What I needed was not just the ability to crop exact squares of whatever size makes sense, but also to crop with a rectangle that retains its exact proportions. This, my Photoshop clone does not have, or if it does, I have not been able to find it.
I wanted, some time in late May or early June, to put up a clutch of those Burgess Park photos, but since so many of the otherwise most suitable snaps were suffering from clockwise twist, I gave up and then forgot about it.
However, recently, in order to do video (I hope to tell you about this later but promise nothing) but also in order to be using the programme that the rest of the world also uses for photo-manipulation, I purchased Adobe-Premier-and-Adobe-Elements, Adobe Elements being the down-market (plenty good enough for me) version of Adobe Photoshop of the sort now used by pro designers and photographers. And my version of Photoshop Elements does have a proportional cropping (if you get my drift) facility.
Which means that I can now rescue pictures like this, good, but twisted, ...:
… buy doing this to them with Photoshop Elements ...:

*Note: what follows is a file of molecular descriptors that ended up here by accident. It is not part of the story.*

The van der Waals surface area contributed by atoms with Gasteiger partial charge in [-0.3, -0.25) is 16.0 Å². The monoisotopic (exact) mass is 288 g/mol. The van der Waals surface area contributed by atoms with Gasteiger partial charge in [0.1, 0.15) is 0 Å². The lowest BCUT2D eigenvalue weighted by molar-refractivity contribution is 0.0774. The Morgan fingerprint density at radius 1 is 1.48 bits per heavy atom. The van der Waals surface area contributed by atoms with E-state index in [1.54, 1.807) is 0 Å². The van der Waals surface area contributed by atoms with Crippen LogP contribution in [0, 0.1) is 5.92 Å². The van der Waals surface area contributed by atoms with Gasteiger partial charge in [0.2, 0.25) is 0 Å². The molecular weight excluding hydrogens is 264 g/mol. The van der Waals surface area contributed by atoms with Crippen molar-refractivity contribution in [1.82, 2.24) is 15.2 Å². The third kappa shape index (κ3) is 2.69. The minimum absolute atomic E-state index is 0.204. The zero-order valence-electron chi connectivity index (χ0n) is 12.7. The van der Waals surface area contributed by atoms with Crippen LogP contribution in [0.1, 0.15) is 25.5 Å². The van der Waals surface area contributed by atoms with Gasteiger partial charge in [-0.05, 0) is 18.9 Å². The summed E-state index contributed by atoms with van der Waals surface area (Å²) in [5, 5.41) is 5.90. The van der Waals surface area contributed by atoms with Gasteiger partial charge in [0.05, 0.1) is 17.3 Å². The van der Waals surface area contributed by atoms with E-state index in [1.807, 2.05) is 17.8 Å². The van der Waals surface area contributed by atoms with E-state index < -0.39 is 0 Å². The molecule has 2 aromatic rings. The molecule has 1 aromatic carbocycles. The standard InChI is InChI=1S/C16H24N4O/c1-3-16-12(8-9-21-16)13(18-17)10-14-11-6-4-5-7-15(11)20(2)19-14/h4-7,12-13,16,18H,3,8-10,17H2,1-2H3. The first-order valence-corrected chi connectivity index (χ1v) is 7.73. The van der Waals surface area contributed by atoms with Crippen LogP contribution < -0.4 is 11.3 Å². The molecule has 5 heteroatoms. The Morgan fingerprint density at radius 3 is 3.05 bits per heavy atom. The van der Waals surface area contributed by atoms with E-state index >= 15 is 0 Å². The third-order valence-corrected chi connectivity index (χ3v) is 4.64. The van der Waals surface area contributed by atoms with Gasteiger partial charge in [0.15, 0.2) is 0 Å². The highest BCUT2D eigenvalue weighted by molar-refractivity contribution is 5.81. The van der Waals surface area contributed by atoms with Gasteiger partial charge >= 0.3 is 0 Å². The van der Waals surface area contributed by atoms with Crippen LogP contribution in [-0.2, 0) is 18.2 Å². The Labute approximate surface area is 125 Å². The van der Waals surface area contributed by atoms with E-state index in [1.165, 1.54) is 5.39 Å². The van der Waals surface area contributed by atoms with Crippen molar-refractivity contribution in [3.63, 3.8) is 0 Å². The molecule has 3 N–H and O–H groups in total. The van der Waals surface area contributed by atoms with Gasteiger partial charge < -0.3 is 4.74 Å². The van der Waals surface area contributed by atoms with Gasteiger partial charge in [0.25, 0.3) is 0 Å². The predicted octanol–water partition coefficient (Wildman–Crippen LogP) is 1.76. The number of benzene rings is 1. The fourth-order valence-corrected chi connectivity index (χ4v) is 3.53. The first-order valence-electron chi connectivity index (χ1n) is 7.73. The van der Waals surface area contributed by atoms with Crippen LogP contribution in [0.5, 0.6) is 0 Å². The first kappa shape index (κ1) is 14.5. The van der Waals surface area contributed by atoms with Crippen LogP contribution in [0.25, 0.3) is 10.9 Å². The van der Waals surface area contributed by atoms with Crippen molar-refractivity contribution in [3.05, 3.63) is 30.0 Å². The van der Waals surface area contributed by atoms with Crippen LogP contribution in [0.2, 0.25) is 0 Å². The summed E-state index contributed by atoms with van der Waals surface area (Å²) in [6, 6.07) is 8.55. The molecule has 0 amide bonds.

… resulting in this picture looking like this, good, and not twisted, or at least not nearly as twisted as it was:
Hurrah. I can now show you a great clutch of pictures of and from Burgess Park. Which I will not do now as this posting is already a posting and postings should, as a general rule, say just the one thing.
The Big Thing on the left that looks like a kitchen refuse tub is the notorious Walkie Talkie, notorious because it recently got itself into all the papers by frying nearby shops.
I am now making use of three distinct photo-manipulation programmes, which is ridiculous but there it is. That’s what is happening. I use my Photoshop clone because I do, and it works. I use Paint.NET because I can’t make my Photoshop clone do screen captures, like for the middle picture above. So I use Paint.NET only for that, and save the captured mega-image as a .jpg and then sort it out with my Photoshop clone, because I am used to that. And now I use Photoshop itself, for the reasons explained above.
The twenty-first century is complicated.
Now that I look again at the photo above, having done everything above this paragraph several hours ago, I suspect this picture needs to get ever more untwisted before it’s exactly right. I now suspect another cause of me getting this kind of thing wrong, which is my tendency, due to the local vicissitudes of my desk, to not look at my big computer screen from exactly in front of it, but instead a bit from the side.